Find Out More

If you would like to discover some different card making techniques then reading a few craft magazines or library books will give you hints and tips to help you with your cards. These often have patterns and templates, and sometimes even verses, to help you with your cards. There are several card making magazines and books available in newsagents.

Alternatively join a card making class or workshop, or look for a local card making club in your area. Perhaps even start up one yourself, where like-minded people can get together and swap materials and advice. Searching the internet is a good place to find online forums where you can ask questions and look for materials. Visiting a craft shop, fair or exhibition will also give you the chance to see product demonstrations and buy supplies.

Card making is a hugely rewarding pastime, and just seeing the smile on a recipient's face when you hand them a personalised handmade greeting card is more than worth the effort.

You might also like...
Share Your Story, Join the Discussion or Seek Advice..
Why not be the first to leave a comment for discussion, ask for advice or share your story...

If you'd like to ask a question one of our experts (workload permitting) or a helpful reader hopefully can help you... We also love comments and interesting stories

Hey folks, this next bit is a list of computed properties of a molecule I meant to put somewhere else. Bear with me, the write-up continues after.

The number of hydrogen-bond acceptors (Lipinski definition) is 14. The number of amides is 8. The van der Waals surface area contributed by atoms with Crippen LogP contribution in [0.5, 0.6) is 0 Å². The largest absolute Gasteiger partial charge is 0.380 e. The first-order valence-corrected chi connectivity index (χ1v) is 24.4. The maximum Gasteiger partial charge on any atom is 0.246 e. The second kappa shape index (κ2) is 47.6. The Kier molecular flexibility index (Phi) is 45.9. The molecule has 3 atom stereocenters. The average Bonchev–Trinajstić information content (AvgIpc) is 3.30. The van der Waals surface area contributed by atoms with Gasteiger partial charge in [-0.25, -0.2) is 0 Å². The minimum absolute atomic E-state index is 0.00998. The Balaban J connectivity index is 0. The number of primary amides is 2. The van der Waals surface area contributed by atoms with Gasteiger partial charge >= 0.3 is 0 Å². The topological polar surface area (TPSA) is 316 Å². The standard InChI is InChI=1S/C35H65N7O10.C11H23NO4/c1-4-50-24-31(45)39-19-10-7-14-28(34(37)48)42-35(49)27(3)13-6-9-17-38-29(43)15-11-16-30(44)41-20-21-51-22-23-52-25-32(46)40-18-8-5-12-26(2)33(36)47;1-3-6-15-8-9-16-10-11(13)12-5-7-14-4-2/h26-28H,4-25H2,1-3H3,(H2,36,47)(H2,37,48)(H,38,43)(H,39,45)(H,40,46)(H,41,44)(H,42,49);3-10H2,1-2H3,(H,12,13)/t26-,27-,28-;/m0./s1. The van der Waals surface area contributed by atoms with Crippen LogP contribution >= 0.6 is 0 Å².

Title:
(never shown)
Firstname:
(never shown)
Surname:
(never shown)
Email:
(never shown)
Nickname:
(shown)
Comment:
Validate:
Enter word:
Latest Comments
  • Von
    Re: Simple Glass Painting Project Ideas
    Anyone know where to get the blank suncatchers from?
    6 September 2018
  • shweta
    Re: Sell Your Home Made Cards
    Hi , Have a great day a head! I am sending this email just to know that if you allow permanent casino and Forex related article…
    28 August 2018
  • CraftExpert
    Re: Knitting Stitches
    Di - Your Question:You have various patterns on your site, and you have glossary of different abbreviations. The one I can't find is "yo",, used…
    24 August 2018
  • Engineer
    Re: Using Ribbons in Papercraft
    I would like to ask for a help, I am planning to make an envelope for packing food that is safe for health and economical so, I…
    8 August 2018
  • CraftExpert
    Re: Glossary of Knitting Terminology
    Taragosun - Your Question:Can you please let me know what M means in the following baby jacket pattern. M st 6, k to last 6…
    20 June 2018
  • Taragosun
    Re: Glossary of Knitting Terminology
    Can you please let me know what M means in the following baby jacket pattern. M st 6, k to last 6 sts, m st 6. Then the lace…
    17 June 2018
  • CraftExpert
    Re: Glossary of Knitting Terminology
    Trisha - Your Question:Yes it is a lacy bobble effect, but I have solved the problem by going to my wool shop for advice. The…
    11 May 2018
  • Trisha
    Re: Glossary of Knitting Terminology
    Yes it is a lacy bobble effect, but I have solved the problem by going to my wool shop for advice. The pattern was using an…
    9 May 2018
  • CraftExpert
    Re: Glossary of Knitting Terminology
    Trisha - Your Question:I am knitting a cardigan for my new great granddaughter and am just trying to decipher the pattern…
    9 May 2018
  • Trisha
    Re: Glossary of Knitting Terminology
    I am knitting a cardigan for my new great granddaughter and am just trying to decipher the pattern meaning of : using C,p2…
    8 May 2018